The Permanent Collection: The Woman Who Brought Modernism to Ireland

Museum director Caroline Campbell on Mainie Jellett's pioneering abstractions.

Mainie Jellett, Decoration(1923). National Gallery of Ireland Collection.

Mainie Jellett, Decoration (1923)
National Gallery of Ireland
Chosen by: Caroline Campbell, director

Mainie Jellett could do pretty much anything she wanted to; she was incredibly technically skilled. She studied in Dublin with William Orpen, in London with Walter Sickert, and in Paris with the Cubist painters André Lhote and Albert Gleizes. She’s sometimes been said to have merely been a student of others—but she had her own incredible vision.

When she returned to Ireland from Paris in 1923 and exhibited abstract works like Decoration, she was castigated—partly because she was a woman, but also because this was so unlike what people were doing at the time. Really, Jellett marks the start of Modernism in Irish painting.

There is something so personal, so unusual about the mark-making in Decoration. You have, for instance, this very busy outer layer that recalls the late work of Georges Seurat. She’s very interested in patterning, in texture, the materiality of the object, in ways that I don’t think are typical of Cubism. She was constantly questioning what she had been told and what she saw around her.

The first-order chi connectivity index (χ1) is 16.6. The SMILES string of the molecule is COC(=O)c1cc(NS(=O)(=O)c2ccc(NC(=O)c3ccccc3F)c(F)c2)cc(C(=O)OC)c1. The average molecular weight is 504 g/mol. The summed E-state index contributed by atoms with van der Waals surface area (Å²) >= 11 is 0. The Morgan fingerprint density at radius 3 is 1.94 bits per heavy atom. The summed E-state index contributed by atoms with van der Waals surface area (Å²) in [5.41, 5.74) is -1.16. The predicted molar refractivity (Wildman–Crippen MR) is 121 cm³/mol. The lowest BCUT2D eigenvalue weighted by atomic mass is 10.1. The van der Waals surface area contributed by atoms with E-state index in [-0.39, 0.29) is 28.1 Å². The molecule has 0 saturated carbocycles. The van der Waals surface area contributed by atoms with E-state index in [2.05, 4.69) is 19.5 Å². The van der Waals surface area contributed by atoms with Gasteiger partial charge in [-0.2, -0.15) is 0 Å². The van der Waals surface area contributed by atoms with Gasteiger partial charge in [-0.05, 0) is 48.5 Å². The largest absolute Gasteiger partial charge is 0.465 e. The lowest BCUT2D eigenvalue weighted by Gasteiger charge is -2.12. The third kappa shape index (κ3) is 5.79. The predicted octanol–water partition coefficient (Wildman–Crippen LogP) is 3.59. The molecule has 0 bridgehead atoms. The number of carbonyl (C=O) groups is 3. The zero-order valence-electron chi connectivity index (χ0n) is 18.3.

The work is often said to recall the format of paintings of the Virgin and Child. Some writers have pointed to Fra Angelico, after all Jellett’s choice of medium is tempera on wood, the material of the early Italian painters. There’s a real connection between modernism and what was then called the art of the primitive Renaissance—a radical thing to be studying in the 1910s.

Jellett had a strong sense that artists should be involved in civic life. I think that was why she staged these radical exhibitions in Dublin in the 1920s, involving herself in shaping attitudes for exhibiting living art, outside the academy. In later life, she arrived at a much stronger sense of religious faith, returning to a more figurative style. She always stuck to her guns.

We’re hoping to stage an exhibition on Jellett and her great friend, Evie Hone, at the museum here, and I’d love to find a way for it to travel outside Ireland—to find ways in which the story can become not just a story of Ireland, but one which speaks to a broader, international history of art.

—National Gallery of Ireland director Caroline Campbell, as told to Samuel Reilly 

What artwork hangs across from Mona Lisa? What lies downstairs from Van Gogh’s Sunflowers? In “The Permanent Collection,” we journey to museums around the globe, illuminating hidden gems and sharing stories behind artworks that often lie beyond the spotlight.

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